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TakeAction for August 2019: Building peacekeeping

The next Canadian government faces decisions on UN peacekeeping

The United Nations currently has about 100,000 military, police, and civilian personnel serving in 14 peacekeeping missions. That’s more troops in UN field operations than any actor in the world, including the U.S. Department of Defense and more than the UK, France, China, and Russia put together.

During the UN’s first five decades Canada was a leading contributor to peace operations, but Canada now ranks 59th in the world. Canadian contributions of personnel have declined under successive governments and now stand at (as of June 2019) 152 military personnel and 25 police.

Public support for Canadian participation in UN peacekeeping missions has remained strong over the years and contributions from countries like Canada with advanced military and logistics capabilities are needed to increase operational effectiveness. However, in recent years Canada has maintained a small and diminishing presence in a handful of UN peace operations.

Following this October’s federal election, the next government of Canada will have to make important decisions about how best to support United Nations peace operations.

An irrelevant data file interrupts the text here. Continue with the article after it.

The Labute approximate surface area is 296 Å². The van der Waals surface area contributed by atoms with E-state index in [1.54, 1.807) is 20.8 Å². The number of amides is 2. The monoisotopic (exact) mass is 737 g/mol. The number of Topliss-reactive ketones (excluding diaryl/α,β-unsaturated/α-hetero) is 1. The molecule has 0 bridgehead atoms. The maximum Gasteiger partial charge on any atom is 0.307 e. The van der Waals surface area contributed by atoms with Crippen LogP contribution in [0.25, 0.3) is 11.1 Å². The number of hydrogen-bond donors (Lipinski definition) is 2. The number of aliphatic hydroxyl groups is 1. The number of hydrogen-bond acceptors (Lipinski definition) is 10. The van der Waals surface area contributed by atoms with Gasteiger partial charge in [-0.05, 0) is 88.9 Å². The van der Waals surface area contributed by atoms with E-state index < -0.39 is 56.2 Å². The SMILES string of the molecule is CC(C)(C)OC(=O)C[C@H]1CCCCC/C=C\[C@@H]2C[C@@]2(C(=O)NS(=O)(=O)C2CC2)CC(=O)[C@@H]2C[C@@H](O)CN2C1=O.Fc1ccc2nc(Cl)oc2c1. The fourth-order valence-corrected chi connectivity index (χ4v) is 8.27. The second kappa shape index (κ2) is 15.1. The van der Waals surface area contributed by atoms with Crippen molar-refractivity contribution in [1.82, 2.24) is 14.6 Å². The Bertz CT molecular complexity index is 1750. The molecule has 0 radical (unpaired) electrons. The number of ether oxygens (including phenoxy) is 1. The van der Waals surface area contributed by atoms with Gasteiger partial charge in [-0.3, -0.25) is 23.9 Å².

The 2019 Canada and UN Peacekeeping fact sheet, released today by the World Federalist Movement – Canada (WFMC), reports that with the winding down of Canada’s deployment to Mali now underway, the number of Canadian peacekeepers will soon reach a critically low level.

According to WFMC President Walter Dorn, “Canada’s deployment of an aviation task force to the UN’s Stabilization Mission in Mali was a step in the right direction. But that deployment of one year (plus a month) was shorter than most. A two or three-year deployment is what usually occurs.”

“On the whole, Canada’s commitment to UN peace operations over the last few years has been uncertain and inconsistent –– well below what Canadians expect, as shown by polls, and falling far short of the promises made by government officials.”

What you can do

During federal election campaigns, WFMC surveys the federal political parties about their positions on specific areas of interest to World Federalists.

One of the areas asked about is peacekeeping and what kind of commitments the federal parties will make.

You can familiarize yourself with the information contained in the federal election toolkit (aussi disponible en français), as well as the 2019 Canada and UN Peacekeeping fact sheet and:1) When federal candidates in your riding come to your door, ask them about where they, and their party, stand on peacekeeping. Alternatively, you can ask at all-candidate meetings and other constituency level public meetings and debates.

2) Write a letter to the editor expressing your support for peacekeeping – and other! — world federalist ideas.

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